7 Connection Killers to Avoid

Posted
January 17, 2023
by
Mike Stallard
in
Employee Engagement

By Michael Lee Stallard and Katharine P. Stallard

If you are seeking to develop a Connection Culture in your workplace, then you need to not only proactively take actions that build connection, but also avoid actions that destroy it. Sometimes, we have blind spots that make it difficult to identify “connection killer” habits.

Are any of these common issues getting in the way of your efforts to infuse connection into your work environment or feel meaningfully connected with your colleagues? While different, each hinders or kills connection as it puts a wedge between leaders and those being led. Some shake the confidence of employees, some convey an “us versus them” mentality, some have the effect of communicating that an employee is only needed to do what he or she is told to do. They separate people rather than drawing them together. While you may not be in a role that allows you to tackle each head on, it’s good to be aware of the damage they may be doing.

1. Layoffs

Granted, sometimes layoffs are unavoidable so that a trimmed-down version of the organization can survive. In the case of several large organizations that recently publicly announced they are laying off people, the rationale provided was an anticipation of declining demand and an economic recession. Layoffs are to be avoided if at all possible because they diminish the connection people feel to the organization and its leaders. Layoffs communicate that the leadership team doesn’t value people and valuing people is the heart of a connection culture. For those who remain, fear and insecurity can creep in. If that department can be shut down or a significant number of people let go across the board, how secure are the rest of us? Should I start looking for a different job? Rather than laying people off, it’s preferable to find other ways to reduce costs, including temporarily reducing the pay of leaders in order to save jobs. (See example of FCB New Zealand.)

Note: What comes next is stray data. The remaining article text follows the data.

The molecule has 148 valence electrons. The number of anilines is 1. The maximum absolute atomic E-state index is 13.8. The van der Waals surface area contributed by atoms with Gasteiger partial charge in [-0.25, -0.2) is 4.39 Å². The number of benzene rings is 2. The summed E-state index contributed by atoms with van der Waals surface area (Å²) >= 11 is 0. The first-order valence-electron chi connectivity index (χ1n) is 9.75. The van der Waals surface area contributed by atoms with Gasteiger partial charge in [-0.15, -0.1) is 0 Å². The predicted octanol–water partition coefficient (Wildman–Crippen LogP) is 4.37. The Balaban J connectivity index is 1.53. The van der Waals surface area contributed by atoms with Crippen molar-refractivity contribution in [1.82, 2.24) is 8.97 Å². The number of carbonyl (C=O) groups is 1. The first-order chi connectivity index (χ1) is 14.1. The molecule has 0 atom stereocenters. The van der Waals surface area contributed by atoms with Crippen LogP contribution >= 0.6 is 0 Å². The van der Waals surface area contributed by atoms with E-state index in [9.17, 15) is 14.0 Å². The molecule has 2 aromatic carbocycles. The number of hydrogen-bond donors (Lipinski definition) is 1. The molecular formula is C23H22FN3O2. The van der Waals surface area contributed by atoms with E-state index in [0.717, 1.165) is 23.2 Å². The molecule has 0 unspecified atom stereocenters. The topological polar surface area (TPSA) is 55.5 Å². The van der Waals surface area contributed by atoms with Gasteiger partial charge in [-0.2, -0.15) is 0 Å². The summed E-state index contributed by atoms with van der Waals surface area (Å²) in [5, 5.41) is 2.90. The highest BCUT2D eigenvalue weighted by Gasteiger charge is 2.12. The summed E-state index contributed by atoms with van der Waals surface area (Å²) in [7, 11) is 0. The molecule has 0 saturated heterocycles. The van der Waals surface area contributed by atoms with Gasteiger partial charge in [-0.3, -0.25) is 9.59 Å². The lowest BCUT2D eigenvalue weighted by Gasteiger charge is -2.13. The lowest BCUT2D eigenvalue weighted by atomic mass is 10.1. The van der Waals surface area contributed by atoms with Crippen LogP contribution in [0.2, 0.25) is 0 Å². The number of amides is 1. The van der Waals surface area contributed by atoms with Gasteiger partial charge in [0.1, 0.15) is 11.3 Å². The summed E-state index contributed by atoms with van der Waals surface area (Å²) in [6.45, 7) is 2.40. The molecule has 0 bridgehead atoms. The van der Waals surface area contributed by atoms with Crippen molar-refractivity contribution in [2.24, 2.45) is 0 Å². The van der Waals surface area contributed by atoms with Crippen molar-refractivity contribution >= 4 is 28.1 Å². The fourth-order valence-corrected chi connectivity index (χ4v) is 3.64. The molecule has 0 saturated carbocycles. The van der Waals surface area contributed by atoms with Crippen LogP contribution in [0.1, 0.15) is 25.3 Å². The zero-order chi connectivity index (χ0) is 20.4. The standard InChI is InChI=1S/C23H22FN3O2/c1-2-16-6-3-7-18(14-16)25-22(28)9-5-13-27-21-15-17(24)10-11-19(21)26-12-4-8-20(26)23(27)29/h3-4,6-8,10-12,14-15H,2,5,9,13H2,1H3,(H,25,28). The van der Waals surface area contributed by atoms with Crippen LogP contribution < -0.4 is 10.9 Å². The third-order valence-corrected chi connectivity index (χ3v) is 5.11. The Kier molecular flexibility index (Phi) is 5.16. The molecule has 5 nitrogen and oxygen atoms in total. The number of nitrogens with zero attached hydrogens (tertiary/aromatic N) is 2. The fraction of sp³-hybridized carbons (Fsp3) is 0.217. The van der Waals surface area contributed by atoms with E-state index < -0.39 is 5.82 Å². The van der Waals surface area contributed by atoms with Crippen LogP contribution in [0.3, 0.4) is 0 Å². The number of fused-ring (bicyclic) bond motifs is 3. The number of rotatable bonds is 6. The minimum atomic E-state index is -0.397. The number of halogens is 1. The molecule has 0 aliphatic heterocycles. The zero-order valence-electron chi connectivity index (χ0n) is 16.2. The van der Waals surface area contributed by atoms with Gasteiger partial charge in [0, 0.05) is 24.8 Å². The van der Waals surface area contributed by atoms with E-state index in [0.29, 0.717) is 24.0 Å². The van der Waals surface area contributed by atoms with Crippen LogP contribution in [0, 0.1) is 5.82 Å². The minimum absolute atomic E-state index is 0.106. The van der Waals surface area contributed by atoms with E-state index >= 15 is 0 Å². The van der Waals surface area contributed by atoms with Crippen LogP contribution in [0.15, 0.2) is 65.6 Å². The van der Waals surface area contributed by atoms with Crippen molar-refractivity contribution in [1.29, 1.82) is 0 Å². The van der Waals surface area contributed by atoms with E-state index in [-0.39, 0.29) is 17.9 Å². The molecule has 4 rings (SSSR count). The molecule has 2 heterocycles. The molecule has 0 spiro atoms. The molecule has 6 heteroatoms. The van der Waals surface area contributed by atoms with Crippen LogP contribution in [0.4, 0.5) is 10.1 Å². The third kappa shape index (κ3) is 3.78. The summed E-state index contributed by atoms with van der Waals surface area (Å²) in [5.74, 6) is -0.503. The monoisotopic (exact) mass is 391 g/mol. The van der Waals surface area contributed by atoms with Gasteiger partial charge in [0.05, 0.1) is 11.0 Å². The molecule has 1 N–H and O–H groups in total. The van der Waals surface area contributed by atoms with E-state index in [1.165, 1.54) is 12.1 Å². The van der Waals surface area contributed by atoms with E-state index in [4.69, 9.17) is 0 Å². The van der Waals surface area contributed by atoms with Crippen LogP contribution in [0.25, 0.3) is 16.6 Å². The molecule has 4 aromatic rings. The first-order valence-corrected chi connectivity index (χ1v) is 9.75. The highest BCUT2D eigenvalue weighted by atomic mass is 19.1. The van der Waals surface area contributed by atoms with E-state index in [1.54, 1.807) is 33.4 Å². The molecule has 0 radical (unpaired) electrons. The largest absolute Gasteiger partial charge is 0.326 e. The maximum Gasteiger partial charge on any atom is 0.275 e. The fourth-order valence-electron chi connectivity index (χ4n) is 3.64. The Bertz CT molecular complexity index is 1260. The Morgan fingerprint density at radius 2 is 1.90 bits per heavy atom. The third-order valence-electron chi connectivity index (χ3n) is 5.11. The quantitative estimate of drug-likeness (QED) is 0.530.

2. Unrealistic expectations

Today, we see many organizations where leaders have unrealistic expectations in terms of what they expect people to accomplish. Overwhelmed employees who are burning out and/or results that reflect mediocrity are inevitable when there is a lack of focus and a lack of understanding what the team can reasonably accomplish with the time and resources available. Rather than trying to do too much, leaders and managers should identify their top 3-5 priorities, communicate them as broadly as possible, and focus on accomplishing them with excellence.

3. Employees who are not in the loop on strategic vision

People need to know where their team is going, why it’s important to get there, how they are going to get there, what the team’s values are, and what their individual role is. Absent clarity about these things, people often assume the worst. Knowing the “the big picture” and having context for the work they are doing is motivating and helps people feel like they are a valued part of the whole.